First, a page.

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Supreme Court seeks clarity on how to handle EU rulings after Brexit
October 5, 2017 / 11:10 AM / in 14 days

Supreme Court seeks clarity on how to handle EU rulings after Brexit

The President of the Supreme Court, Brenda Hale, poses for a formal portrait in this undated photograph received in London October 5, 2017. Kevin Leighton/UK Supreme Court/Handout via REUTERS

LONDON (Reuters) - Britain’s Supreme Court would like clearer guidance from parliament on how it should deal with European Union court judgements after Brexit, its new president said on Thursday.

The issue of what weight, if any, judgements of the European Court of Justice (ECJ) will have in British law after the United Kingdom leaves the European Union is one of many thorny areas in the Brexit negotiations.

Brenda Hale, who was sworn in as president of the Supreme Court on Monday after serving as one of its justices for 13 years, said she and her colleagues were looking for guidance from parliament on the issue.

“We hope that the European Union Act, when it’s eventually passed, will tell us what we should be doing - giving us the power to take into account, or saying we must take into account, or saying we must ignore,” she told reporters.

“Whatever parliament decides we should do, we would like to be told because then we’ll get on and do it.”

A government policy paper issued in August said Britain wished to leave the “direct jurisdiction” of the ECJ while also recognising that future civil judicial cooperation would need to take into account “regional legal arrangements” such as the ECJ.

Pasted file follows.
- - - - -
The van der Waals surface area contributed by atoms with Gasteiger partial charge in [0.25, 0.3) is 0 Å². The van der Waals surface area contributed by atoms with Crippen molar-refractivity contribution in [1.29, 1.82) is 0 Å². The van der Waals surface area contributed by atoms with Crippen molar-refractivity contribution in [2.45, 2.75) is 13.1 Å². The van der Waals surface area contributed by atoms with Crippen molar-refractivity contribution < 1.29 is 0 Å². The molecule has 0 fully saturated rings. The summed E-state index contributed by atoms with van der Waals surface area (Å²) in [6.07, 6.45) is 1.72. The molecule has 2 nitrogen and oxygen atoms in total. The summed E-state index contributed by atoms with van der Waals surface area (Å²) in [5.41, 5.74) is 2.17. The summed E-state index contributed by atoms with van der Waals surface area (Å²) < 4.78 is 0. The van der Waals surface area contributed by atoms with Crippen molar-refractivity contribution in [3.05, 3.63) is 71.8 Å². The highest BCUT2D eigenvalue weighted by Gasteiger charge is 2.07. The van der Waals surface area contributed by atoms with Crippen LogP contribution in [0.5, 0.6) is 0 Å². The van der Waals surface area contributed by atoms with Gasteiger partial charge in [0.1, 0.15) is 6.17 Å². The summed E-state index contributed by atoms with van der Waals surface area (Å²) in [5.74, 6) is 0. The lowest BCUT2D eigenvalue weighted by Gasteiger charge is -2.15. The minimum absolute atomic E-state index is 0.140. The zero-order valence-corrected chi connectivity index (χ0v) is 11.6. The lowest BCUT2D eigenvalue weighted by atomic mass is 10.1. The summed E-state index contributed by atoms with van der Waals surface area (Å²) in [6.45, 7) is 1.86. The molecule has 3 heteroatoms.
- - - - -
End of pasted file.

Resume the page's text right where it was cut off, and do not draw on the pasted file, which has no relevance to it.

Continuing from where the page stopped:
FILE PHOTO - A man waves a European Union flag outside the Supreme Court before the decision of a court ruling on whether Theresa May's government requires parliamentary approval to start the process of leaving the European Union, in Parliament Square, central London, Britain, January 24, 2017. REUTERS/Stefan Wermuth

The European Union says that for certain issues, such as the rights of EU citizens in Britain, the ECJ must continue to have its say - a stance strongly rejected by the most ardent advocates of Brexit.

Hale said the government policy papers issued over the summer were “at quite a high level of generality” and described them as aspirational.

But she praised the formulation used by Prime Minister Theresa May in a major speech on Brexit in Florence on Sept. 22. May said that where there was uncertainty around EU law, she wanted UK courts to be able to “take into account” ECJ judgements.

“‘Take account’ is quite useful because it does give one the power to take it into account, but also the power to say ‘for the following good reasons, we think something else,'” said Hale.

Her deputy, Jonathan Mance, said the form of words used in the EU Withdrawal Bill currently going through parliament was “a weaker formula”.

The bill says that British courts “need not have regard to anything done on or after exit day by the European Court ... but may do so if it considers it appropriate to do so”.

Editing by Stephen Addison

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